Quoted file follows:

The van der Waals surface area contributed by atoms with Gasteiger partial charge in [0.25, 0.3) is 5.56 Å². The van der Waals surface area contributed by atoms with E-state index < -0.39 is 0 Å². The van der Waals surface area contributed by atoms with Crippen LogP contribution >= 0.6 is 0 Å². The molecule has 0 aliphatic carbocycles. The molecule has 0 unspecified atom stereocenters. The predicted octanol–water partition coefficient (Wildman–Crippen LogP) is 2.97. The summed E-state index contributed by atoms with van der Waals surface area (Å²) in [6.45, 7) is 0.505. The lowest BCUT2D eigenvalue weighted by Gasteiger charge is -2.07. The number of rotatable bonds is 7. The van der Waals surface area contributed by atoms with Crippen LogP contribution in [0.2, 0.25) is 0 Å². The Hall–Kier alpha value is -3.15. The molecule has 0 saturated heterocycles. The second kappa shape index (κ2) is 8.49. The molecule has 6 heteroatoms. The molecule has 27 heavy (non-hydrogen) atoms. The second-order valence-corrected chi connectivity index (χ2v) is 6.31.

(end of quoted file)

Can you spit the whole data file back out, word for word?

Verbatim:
The van der Waals surface area contributed by atoms with Gasteiger partial charge in [0.25, 0.3) is 5.56 Å². The van der Waals surface area contributed by atoms with E-state index < -0.39 is 0 Å². The van der Waals surface area contributed by atoms with Crippen LogP contribution >= 0.6 is 0 Å². The molecule has 0 aliphatic carbocycles. The molecule has 0 unspecified atom stereocenters. The predicted octanol–water partition coefficient (Wildman–Crippen LogP) is 2.97. The summed E-state index contributed by atoms with van der Waals surface area (Å²) in [6.45, 7) is 0.505. The lowest BCUT2D eigenvalue weighted by Gasteiger charge is -2.07. The number of rotatable bonds is 7. The van der Waals surface area contributed by atoms with Crippen LogP contribution in [0.2, 0.25) is 0 Å². The Hall–Kier alpha value is -3.15. The molecule has 0 saturated heterocycles. The second kappa shape index (κ2) is 8.49. The molecule has 6 heteroatoms. The molecule has 27 heavy (non-hydrogen) atoms. The second-order valence-corrected chi connectivity index (χ2v) is 6.31.